A friend of journalist David Halberstam was planning a visit to Japan. It would be his first visit, and he was a little anxious because he couldn't speak Japanese. How would he communicate with the people he came in contact with?

Since most taxi drivers do not speak English, someone suggested that it might be a good idea to carry with him something bearing the name of the hotel at which he would be staying written in Japanese. That was exactly what he did. As soon as he arrived in Japan he picked up a box of matches bearing the name and address of his hotel. Then he went sight-seeing.

Afterwards he got into a taxi and did as the friend suggested, he took the box of matches out of his pocket to show the driver where he wanted to go. There were a few awkward moments before the driver understood. Finally his face lit up. Quickly they sped away. Half an hour later, the taxi came to a screeching halt. The driver turned and beamed at his passenger, pointing out the window. There was only one problem. They had stopped, not in front of a hotel, but a match factory!

Have you ever had an experience like that? Someone will say something and for whatever reason you do not understand. It's as if they were speaking a foreign language. You want to go back to the hotel and instead find yourself in front of a match factory. 

There were times when Jesus tried to communicate profound truths to those around him and they acted as if he were from Mars...
In every cliff-hanger action movie, at some point in the chase scene an enormous chasm suddenly appears before the hero as he flees the bad guys. The only way across is an incredibly narrow, rickety, mostly-rotten bridge. The way forward looks terrible. But the way back is certain death. So, of course, our hero bravely steps or drives forward and steels himself to cross the abyss on the frail and shaky bridge. 

"Cliffhangers" being appropriately named, the results are pretty predictable. Although the hero always manages to make it, the bridge itself collapses or is cut down by the bad guys, and the way across is lost for all time. 

There is a reason bridges strike such fear into us at the thought of crossing over on them. 

I have no problem driving a car across a bridge going 50-60-70 mph. Have you ever had a problem? When I'm going across I know there are huge drop-offs on either side of the bridge, but I never once have hugged the guard-rails or bumped into an iron barrier one on the way across. I'm never tempted to get close to the edge, and when a car edges me to the side, I negotiate the side of the bridge as if there were no safety rails. 

But take away the scaffolding --- take away the guard rails, the concrete and steel side girders, the bumper-barricades on the bridge - and I'm now a different driver. I'm crawling across that bridge 5 or 10 mph at best. Without any protection to keep my car from driving right off the bridge, I'm not sure I could even make it 100 yards across any bridge. 

We all need guard rails and barriers. They help us get across the chasms and abysms of life. But the guard rails and barriers work best when they aren't noticed, or celebrated, or even acknowledged. If they're there, you don't need them. If they're not there, you and I can't move, frozen in fear, or we risk going off the deep end.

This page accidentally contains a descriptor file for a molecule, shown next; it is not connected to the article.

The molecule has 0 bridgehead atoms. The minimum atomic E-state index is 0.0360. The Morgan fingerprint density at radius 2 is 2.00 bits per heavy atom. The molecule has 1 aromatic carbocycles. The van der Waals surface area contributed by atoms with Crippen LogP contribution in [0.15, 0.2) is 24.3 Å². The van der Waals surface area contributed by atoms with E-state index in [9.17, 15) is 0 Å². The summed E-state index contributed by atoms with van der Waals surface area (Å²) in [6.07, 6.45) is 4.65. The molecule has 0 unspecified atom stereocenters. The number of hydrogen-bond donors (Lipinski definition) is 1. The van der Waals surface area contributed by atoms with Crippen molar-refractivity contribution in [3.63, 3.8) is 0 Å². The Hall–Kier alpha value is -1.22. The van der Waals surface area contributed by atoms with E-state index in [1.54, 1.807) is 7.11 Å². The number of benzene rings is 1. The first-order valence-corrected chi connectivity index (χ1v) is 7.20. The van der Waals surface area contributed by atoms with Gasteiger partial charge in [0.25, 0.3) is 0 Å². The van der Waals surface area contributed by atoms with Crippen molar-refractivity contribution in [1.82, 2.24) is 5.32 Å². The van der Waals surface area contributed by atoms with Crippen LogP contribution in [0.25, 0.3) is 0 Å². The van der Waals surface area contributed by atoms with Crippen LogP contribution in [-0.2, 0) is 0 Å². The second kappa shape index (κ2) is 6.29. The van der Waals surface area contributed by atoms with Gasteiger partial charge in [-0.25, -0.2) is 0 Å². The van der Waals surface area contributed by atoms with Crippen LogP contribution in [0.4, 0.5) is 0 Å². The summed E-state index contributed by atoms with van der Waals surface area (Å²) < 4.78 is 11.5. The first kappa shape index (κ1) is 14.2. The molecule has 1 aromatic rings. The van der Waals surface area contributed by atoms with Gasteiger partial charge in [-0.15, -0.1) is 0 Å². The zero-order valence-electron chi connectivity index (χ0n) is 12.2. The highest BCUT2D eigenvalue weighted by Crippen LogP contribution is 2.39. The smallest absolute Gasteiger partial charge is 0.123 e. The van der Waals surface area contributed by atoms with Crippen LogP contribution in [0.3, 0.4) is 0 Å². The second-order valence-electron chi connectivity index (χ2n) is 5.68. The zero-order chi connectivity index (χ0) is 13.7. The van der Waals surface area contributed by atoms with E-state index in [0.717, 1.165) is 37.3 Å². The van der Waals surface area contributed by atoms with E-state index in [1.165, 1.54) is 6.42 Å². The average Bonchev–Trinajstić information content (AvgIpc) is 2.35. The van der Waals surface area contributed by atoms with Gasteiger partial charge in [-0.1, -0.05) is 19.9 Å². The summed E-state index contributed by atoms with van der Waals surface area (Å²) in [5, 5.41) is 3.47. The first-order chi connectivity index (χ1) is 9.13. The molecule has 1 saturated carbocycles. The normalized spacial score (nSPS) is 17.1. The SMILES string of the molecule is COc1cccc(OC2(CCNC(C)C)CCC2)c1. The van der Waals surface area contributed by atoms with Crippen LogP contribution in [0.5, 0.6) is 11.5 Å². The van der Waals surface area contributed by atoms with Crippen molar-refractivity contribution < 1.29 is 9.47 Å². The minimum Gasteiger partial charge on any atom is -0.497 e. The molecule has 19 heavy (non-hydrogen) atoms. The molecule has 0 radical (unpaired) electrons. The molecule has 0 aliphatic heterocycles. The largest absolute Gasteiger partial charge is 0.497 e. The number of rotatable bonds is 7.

Paul wrote his week's words to the Philippian Christians to warn them that they were worshiping the guardrails and safety guards rather than the bridge that was carrying them across....
God's Patience 

Robert Ingersoll, that great agnostic of a day gone by, once said to a contemporary, "I will give God five minutes to strike me dead for the things I have said." After five minutes and nothing had happened, Ingersoll's friend remarked, "Did you think you could exhaust God's patience in just five minutes?"

Jerry L. Schmalenberger, When Christians Quarrel, CSS Publishing Co., Inc.
 Time bomb Parables 

Eugene Peterson once suggested that parables are narrative time-bombs. These simple-looking stories lodged inside people's hearts and imaginations, slowly tick-tick-ticking away until finally, BOOM, they exploded into a new awareness when the real meaning behind Jesus' homely stories about farmers and seeds and sheep and bread-making finally sunk in.  Well, if all of the parables were like narrative time-bombs, then I think it's fair to say the Parable of the Tenants was like a proximity-fuse grenade! In this case, it did not take very long before this parable blew up in the faces of those listening to Jesus. In the end we are told that the Pharisees and other religious leaders in Jerusalem that day knew at once that "Jesus was speaking against them." It made them furious and they were ready, right then and there, to arrest him and be done with this meddlesome Nazarene once and for all. Clearly Jesus got their attention!

Scott Hoezee, Comments and Observations
Is Service Over?  

A man hurried to the church door one Sunday afternoon and said, "Is the service over?" An usher who had grasped the implications of the minister's words that day said, "The worship is over, but the service is only beginning." Certainly it is a judgment against us when we no longer make ourselves useful to our heavenly Father.

With keen insight, Jesus portrays us sinners as God's tenants of his vineyard. We see what a great privilege it is to be a tenant of God, and have all this given to us. The vineyard was a great one. They had everything they needed - hedge, winepress, the tower - which would have made it comparatively easy for those tenants and could have made possible their doing a very good job. It's good to know that God not only gives us certain tasks to accomplish in our life-time, but he also provides for us the means to get them done. In what a generous vineyard our lives are set!